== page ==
When “No, God” Becomes “No God”

In what may have been the best writing I read all year, Ann Voskamp writes:

No, God.
No God.

Is this the toxic air of the world, this atmosphere we inhale, burning into our lungs, this No, God? No, God, we won’t take what You give. No, God, Your plans are a gutted, bleeding mess and I didn’t sign up for this and You really thought I’d go for this? No, God, this is ugly and this is a mess and can’t You get anything right and just haul all this pain out of here and I’ll take it from here, thanks. And God? Thanks for nothing.

-One Thousand Gifts

Those first two lines have bounced around in my mind and in my spirit from the time I first read them. I have thought an awful lot about how often we say, “No, God.” I have thought of the times, specifically, that I have said, “No, God.”

Photo by fotogail

Or maybe I didn’t say “No.” I just didn’t listen. I didn’t obey when I knew exactly what it was that God was wanting me to do. I felt His leading. I walked past a way of escape. I made excuses for my “No, God” but that is exactly what I was saying to Him, “No.”

We are all guilty. We have all done it at one time or another.

“No, God. That’s not what I had in mind.”

“No, God. I like my way better.”

“No, God. I really don’t think that is necessary.”

“No, God. What would people say?”

And eventually we become used to the wounds of our poor decisions and wrong desires. The skin grows thick and the calluses form hard. And if we aren’t careful our, “No, God” becomes a “No God.”

Isn’t it amazing how one simple comma takes us from a conversation, refusing to obey God and accept what He offers, to denying His very existence!

Say “Yes” today!

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In Spite Of The Donkey Chase

The following is a guest post written by a good friend of mine, Jonathan King.  He is also a contributing writer for the www.theonenessbridge.com.

1 Samuel 9:2-3 (From the Amplified Bible)

2 Kish had a son named Saul, a choice young man and handsome; among all the Israelites there was not a man more handsome than he. He was a head taller than any of the people. 3 The donkeys of Kish, Saul’s father, were lost. Kish said to Saul, Take a servant with you and go, look for the donkeys.

The Bible tells us about the day that the donkeys of Saul’s father were lost.  In those times, much like today, donkeys were among the least desirable animals to have. Lets be honest… Donkeys are a pain! They never seem to want to go where you want them to go, and they rarely will do what you want them to do. And yet when they were lost, Saul is sent to find them.

Saul, as described here in 1st Samuel, is a man wrapped in an incredible heritage. Seven generations of Saul’s family is traced out and history would tell us that success surrounded his lineage. Not only did he have the heritage, but the Bible says that he was the most handsome man in all of Israel! Saul had it going on! But today, he is sent to find some lost DONKEYS!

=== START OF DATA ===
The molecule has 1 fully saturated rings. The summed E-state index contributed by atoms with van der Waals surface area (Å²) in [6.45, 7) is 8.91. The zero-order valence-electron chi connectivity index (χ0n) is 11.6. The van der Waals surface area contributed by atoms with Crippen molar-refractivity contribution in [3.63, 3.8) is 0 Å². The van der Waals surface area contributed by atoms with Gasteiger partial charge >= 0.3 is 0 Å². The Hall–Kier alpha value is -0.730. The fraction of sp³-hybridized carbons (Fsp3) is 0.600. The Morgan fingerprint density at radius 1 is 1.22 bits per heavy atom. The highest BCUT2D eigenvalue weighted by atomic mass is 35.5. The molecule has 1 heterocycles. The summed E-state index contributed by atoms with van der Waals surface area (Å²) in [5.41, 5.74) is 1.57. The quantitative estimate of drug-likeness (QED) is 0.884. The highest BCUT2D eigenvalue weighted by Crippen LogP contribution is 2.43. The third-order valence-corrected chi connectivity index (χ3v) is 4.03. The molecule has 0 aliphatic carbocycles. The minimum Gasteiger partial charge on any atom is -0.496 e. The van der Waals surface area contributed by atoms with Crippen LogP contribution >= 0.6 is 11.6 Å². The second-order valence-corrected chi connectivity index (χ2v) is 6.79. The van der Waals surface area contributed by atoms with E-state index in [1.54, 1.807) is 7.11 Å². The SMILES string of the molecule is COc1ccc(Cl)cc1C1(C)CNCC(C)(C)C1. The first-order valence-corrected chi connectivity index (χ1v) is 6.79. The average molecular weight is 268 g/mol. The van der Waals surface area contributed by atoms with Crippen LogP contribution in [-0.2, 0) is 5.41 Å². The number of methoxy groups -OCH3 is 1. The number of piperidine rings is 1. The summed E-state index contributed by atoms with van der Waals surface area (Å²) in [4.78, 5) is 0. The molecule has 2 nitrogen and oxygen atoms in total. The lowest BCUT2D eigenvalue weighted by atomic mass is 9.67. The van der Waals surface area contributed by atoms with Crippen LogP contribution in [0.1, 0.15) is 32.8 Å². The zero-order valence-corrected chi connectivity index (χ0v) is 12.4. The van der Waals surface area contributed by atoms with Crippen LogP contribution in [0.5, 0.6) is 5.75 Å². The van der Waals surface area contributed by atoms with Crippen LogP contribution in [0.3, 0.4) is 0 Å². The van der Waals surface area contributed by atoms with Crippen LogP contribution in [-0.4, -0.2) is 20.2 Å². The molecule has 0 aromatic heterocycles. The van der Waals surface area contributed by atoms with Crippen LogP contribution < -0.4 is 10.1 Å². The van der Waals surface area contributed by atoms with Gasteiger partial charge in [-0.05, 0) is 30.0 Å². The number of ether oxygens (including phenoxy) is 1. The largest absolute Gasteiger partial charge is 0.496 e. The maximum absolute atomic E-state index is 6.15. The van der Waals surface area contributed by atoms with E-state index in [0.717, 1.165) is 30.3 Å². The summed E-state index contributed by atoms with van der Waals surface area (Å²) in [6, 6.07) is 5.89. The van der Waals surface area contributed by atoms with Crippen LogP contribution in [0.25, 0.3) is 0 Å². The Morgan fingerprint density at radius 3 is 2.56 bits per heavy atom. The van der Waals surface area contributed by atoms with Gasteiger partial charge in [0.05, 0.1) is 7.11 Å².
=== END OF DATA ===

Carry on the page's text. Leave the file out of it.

Photo by h.koppdelaney

 

If we were to be honest, most of us become slightly irritated when we are sent on donkey chases. You know what I’m talking about… Its those tasks from the Lord that even though I may not say it, I am definitely thinking “Seriously Lord? Don’t you have somebody else to do this?” I’m sure that Saul wasn’t thrilled about going to hunt down those donkeys. He would never have said it to his father, but you better believe when he got out of hearing distance, that servant heard his frustration!

Donkey chases have so much in common with my life it seems. How?

  • Did you know that most donkeys are sterile? They are incapable of producing ANYTHING! Have you ever been given a task that didn’t seem as though was capable of producing any thing of value?
  • A donkey is almost always associated with being a pain and hard to be around. Have you ever been given a task from God to love someone who maybe was a little difficult to be around?

I think you get the picture. The reality is that any of the servants of Saul’s’ household could have easily been sent to find these ignorant donkeys, but daddy sent Saul. And so Saul departed on his donkey chase.

Have you ever realized that it was while Saul was in the middle of a job that someone else SHOULD have been doing that he met the Prophet who anointed him as King of Israel? You see, God is able to do AMAZING things in spite of the Donkey Chase!

I encourage you to never be discouraged about the tasks that you find yourself performing. Who knows what the Lord is trying to show you. You very well could find the greatest calling of your life… In Spite of the Donkey Chase!

You Can Run But You Can’t Hide

You can’t run from the will of God.

Well…you can run but you can’t hide.  Just ask Jonah.

The will of God can be frightening at times.  We wonder how we will get from where we are to where God wants us to be.  We question our ability to fight the battles that will be required.  We question our desire to make the sacrifices that will be required.  And we struggle with the command to take up our cross.

Here is a great example; the small remnant of Israelites that were left in the promised land after Babylon’s conquest (Jer. 42).  The people asked the prophet, Jeremiah, to pray and find God’s will.  After ten days, the prophet returns with God’s answer.

“If you stay here (in the promised land and under the rule of the Babylonians) I will build you and not pull you down.  I will plant you and not pluck you up.”

But…

“If you decide to go to Egypt because you think that there you will be safe from war or famine, then you will find in Egypt the sword and the famine which you were afraid of and there you will die.”

In other words, your greatest fears will be realized in the place you run to escape the will of God.

You can run, but you can’t hide.

God is calling an army of people to dig their heels into the land of promise, the inheritance that He has given us, this wonderful Truth.  There is a battle to be fought, sacrifices to be made, and a cross to bear.  If we stay, He will build and plant us.  If we run, we run from the place of safety and into our greatest fears.

Stop running, there is nowhere to hide.

He Makes Up The Difference

When someone is saved, we say they came to Christ.  But we know that He is the one who seeks.

He makes up the difference.

When salvation results in a radical change we say, “look how far they’ve come.”  But He is the one who traveled as far as the east  is from the west.